## Introduction

At a very high level, density fitting (DF) is an approximation technique for speeding up calculations at several points by reducing three- and four-center integrals to linear combinations of one- and two-center integrals, enabling the reuse of these intermediate computations with (theoretically) little reduction in accuracy. While its applications have been broadened in recent years, the history of DF begins with computing the integral components of the electronic Hamiltonian, so that's where we will start our discussion as well.

The five parts of the electronic Hamiltonian are the electron kinetic energy, electron-electron repulsion, electron-nuclear attraction, nuclear-nuclear repulsion, and nuclear kinetic energy, as shown in the equation below.

\begin{equation} \hat{H} = \hat{T}_{e} + \hat{V}_{ee} + \hat{V}_{eN} + \hat{V}_{NN} + \hat{T}_{N} \end{equation}Under the Born-Oppenheimer approximation, we can treat the nuclear kinetic energy as zero and reduce our Hamiltonian to four terms. Further, given the stationary nuclei under this approximation, we can also reduce the nuclear-nuclear repulsion term to a constant, leaving only three terms actually requiring integration of our wavefunction. The nuclear repulsion energy is given by the constant expression

\begin{equation} \hat{V}_{NN} = \sum_{A > B} \frac{Z_AZ_B}{R_{AB}} \end{equation}where Z represents the nuclear charge, and \(R_{AB}\) is the distance between nuclei A and B. The remaining integral terms are given by the following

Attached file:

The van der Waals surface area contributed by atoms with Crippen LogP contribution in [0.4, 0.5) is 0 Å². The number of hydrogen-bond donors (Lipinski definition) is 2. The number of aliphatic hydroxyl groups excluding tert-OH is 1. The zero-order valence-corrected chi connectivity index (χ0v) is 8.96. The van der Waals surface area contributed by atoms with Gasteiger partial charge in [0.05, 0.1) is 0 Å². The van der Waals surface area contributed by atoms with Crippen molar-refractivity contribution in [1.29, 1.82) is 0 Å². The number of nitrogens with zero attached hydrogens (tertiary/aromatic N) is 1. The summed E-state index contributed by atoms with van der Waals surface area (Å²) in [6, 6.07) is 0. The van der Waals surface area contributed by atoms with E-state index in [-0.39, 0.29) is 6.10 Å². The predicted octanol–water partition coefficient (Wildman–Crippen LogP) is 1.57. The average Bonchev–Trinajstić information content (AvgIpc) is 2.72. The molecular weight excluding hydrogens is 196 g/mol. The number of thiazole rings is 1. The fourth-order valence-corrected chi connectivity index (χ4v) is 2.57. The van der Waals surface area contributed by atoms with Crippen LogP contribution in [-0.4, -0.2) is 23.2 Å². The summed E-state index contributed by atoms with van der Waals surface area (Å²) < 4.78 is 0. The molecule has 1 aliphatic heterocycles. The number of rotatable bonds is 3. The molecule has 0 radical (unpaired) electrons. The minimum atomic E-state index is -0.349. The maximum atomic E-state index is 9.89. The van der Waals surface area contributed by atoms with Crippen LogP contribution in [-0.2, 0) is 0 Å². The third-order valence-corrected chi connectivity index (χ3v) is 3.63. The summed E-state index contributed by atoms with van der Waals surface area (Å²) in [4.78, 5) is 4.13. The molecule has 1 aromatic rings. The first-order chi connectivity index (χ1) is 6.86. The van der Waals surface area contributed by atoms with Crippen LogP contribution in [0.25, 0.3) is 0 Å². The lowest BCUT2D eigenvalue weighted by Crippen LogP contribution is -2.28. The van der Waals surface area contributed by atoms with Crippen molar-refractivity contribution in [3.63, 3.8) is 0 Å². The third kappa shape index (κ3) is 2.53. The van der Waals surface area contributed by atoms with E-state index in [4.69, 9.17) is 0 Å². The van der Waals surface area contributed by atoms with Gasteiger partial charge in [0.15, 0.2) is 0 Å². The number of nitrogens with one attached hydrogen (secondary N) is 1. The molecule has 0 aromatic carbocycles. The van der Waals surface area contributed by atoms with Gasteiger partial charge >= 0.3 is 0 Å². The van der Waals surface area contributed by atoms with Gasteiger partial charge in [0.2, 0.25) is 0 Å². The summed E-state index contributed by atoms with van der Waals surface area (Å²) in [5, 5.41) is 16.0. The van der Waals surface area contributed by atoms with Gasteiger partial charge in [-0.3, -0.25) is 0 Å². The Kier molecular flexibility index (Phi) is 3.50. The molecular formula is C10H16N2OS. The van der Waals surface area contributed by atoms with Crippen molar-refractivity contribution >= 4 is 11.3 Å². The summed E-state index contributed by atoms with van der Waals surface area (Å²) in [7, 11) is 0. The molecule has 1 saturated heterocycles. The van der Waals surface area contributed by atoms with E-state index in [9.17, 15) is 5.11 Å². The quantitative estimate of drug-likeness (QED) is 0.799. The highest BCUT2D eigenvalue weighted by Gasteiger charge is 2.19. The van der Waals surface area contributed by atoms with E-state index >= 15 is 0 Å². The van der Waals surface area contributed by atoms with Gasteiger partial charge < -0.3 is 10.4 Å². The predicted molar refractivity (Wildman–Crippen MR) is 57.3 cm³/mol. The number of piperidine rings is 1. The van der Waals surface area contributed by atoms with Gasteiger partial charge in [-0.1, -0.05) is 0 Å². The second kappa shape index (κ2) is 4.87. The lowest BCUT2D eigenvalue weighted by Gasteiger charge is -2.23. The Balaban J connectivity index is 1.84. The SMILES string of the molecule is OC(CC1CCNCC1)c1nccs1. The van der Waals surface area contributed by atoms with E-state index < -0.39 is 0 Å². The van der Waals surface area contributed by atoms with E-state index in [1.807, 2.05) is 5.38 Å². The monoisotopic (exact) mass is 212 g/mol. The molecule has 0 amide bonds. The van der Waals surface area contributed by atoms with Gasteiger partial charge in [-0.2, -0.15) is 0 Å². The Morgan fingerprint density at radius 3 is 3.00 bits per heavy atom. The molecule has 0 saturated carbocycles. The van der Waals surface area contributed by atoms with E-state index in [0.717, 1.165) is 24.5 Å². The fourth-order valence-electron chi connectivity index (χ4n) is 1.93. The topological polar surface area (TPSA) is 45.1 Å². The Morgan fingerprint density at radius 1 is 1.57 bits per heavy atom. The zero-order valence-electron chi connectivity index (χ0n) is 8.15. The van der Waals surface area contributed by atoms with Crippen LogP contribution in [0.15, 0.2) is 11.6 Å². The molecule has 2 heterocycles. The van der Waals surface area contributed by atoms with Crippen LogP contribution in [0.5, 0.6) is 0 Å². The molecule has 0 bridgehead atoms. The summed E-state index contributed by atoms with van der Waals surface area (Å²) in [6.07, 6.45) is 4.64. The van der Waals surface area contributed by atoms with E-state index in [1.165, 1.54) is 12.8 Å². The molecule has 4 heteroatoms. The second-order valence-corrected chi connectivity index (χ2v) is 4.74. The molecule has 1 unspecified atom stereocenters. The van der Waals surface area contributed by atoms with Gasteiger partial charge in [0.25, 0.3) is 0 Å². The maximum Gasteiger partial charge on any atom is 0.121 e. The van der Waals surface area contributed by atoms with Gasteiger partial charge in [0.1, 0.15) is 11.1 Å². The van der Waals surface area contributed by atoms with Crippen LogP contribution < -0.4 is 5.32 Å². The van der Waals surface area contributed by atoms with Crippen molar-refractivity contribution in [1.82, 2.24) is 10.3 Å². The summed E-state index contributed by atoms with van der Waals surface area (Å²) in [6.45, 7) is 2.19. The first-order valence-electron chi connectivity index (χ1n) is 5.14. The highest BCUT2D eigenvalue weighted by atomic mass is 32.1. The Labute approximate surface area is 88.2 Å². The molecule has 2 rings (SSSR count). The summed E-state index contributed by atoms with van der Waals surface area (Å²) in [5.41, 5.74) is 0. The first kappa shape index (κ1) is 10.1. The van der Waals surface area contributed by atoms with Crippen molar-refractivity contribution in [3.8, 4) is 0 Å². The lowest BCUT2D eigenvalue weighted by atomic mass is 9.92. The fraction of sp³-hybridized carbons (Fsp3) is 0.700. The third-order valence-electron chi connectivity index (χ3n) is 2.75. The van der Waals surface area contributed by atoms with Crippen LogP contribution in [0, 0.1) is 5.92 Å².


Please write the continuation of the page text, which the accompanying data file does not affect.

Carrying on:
\begin{align} \hat{T}_e + \hat{V}_{eN} + \hat{V}_{ee} = &\int\phi_\mu^*(r)\big(-\frac{1}{2}\nabla_r^2\big)\phi_\nu(r)dr\\ + &\int\phi_\mu^*(r)\big(-\sum_A^N \frac{Z}{r_A}\big)\phi_\nu(r)dr + \int\phi_\mu^*(r_1)\phi_\nu(r_1)\frac{1}{r_{12}}\phi_\lambda^*(r_2)\phi_\sigma(r_2) \end{align}Of these terms, the first two are one-electron terms since the operators depend on the coordinates of a single electron. As such, these are relatively cheap to compute. On the other hand, the third term represents a two-electron integral because the operator \(\frac{1}{r_{12}}\) depends on the coordinates of electrons 1 and 2. This introduces a total of four subscripts into the equation, \(\mu\), \(\nu\), \(\lambda\), and \(\sigma\), in contrast to the two subscripts in the one-electron integrals. In turn, this means that the computational scaling of these integrals will be \(\mathcal{O}(N^4)\), again compared to the \(\mathcal{O}(N^2)\) of the one-electron integrals. While this scaling is not that bad compared to parts of higher levels of theory like MP2 and CCSD, it is much more expensive than the one-electron integrals, making the two-electron integral computations the most expensive portion of the HF procedure.

As touched on above, more important than the number of electrons involved is the number of centers, which is directly tied to the number of subscripts. The kinetic energy term will always be constrained to either one or two centers/subscripts because only two orbitals are involved in the calculation. The nuclear attraction term can involve up to three centers, making the integral somewhat more difficult, because of the presence of two orbitals, \(\phi_\mu\) and \(\phi_\nu\), and a nucleus. Finally, the electron repulsion integrals can involve up to four centers, all of which are orbitals.

Again, this was the original problem that DF sought to solve. Rather than computing these three- and four-centered integrals directly, DF methods approximate them by generating a function of some density and then optimizing, or fitting, the function to minimize the error with respect to some error measurement. This reduces three- and four-centered problems to linear combinations of one- and two-centered problems, which are easier to compute and now reusable, reducing the overall computational cost.